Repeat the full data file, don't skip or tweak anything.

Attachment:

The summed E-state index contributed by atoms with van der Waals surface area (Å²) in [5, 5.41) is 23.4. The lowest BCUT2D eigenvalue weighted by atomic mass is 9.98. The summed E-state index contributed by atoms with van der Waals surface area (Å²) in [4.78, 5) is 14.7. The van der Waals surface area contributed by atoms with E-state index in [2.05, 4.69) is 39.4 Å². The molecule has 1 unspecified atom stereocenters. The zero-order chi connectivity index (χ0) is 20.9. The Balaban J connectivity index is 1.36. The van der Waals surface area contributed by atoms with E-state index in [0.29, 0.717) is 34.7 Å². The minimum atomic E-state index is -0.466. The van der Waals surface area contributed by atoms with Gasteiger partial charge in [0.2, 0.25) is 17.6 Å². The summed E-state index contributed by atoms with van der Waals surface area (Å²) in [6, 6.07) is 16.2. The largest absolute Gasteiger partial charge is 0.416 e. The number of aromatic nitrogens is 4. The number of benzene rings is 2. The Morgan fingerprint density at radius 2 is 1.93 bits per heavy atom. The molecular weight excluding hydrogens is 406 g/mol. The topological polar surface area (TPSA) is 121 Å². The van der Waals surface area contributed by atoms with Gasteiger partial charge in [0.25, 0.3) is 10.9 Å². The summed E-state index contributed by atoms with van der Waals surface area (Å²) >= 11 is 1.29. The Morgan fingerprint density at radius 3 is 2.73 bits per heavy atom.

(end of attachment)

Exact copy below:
The summed E-state index contributed by atoms with van der Waals surface area (Å²) in [5, 5.41) is 23.4. The lowest BCUT2D eigenvalue weighted by atomic mass is 9.98. The summed E-state index contributed by atoms with van der Waals surface area (Å²) in [4.78, 5) is 14.7. The van der Waals surface area contributed by atoms with E-state index in [2.05, 4.69) is 39.4 Å². The molecule has 1 unspecified atom stereocenters. The zero-order chi connectivity index (χ0) is 20.9. The Balaban J connectivity index is 1.36. The van der Waals surface area contributed by atoms with E-state index in [0.29, 0.717) is 34.7 Å². The minimum atomic E-state index is -0.466. The van der Waals surface area contributed by atoms with Gasteiger partial charge in [0.2, 0.25) is 17.6 Å². The summed E-state index contributed by atoms with van der Waals surface area (Å²) in [6, 6.07) is 16.2. The largest absolute Gasteiger partial charge is 0.416 e. The number of aromatic nitrogens is 4. The number of benzene rings is 2. The Morgan fingerprint density at radius 2 is 1.93 bits per heavy atom. The molecular weight excluding hydrogens is 406 g/mol. The topological polar surface area (TPSA) is 121 Å². The van der Waals surface area contributed by atoms with Gasteiger partial charge in [0.25, 0.3) is 10.9 Å². The summed E-state index contributed by atoms with van der Waals surface area (Å²) >= 11 is 1.29. The Morgan fingerprint density at radius 3 is 2.73 bits per heavy atom.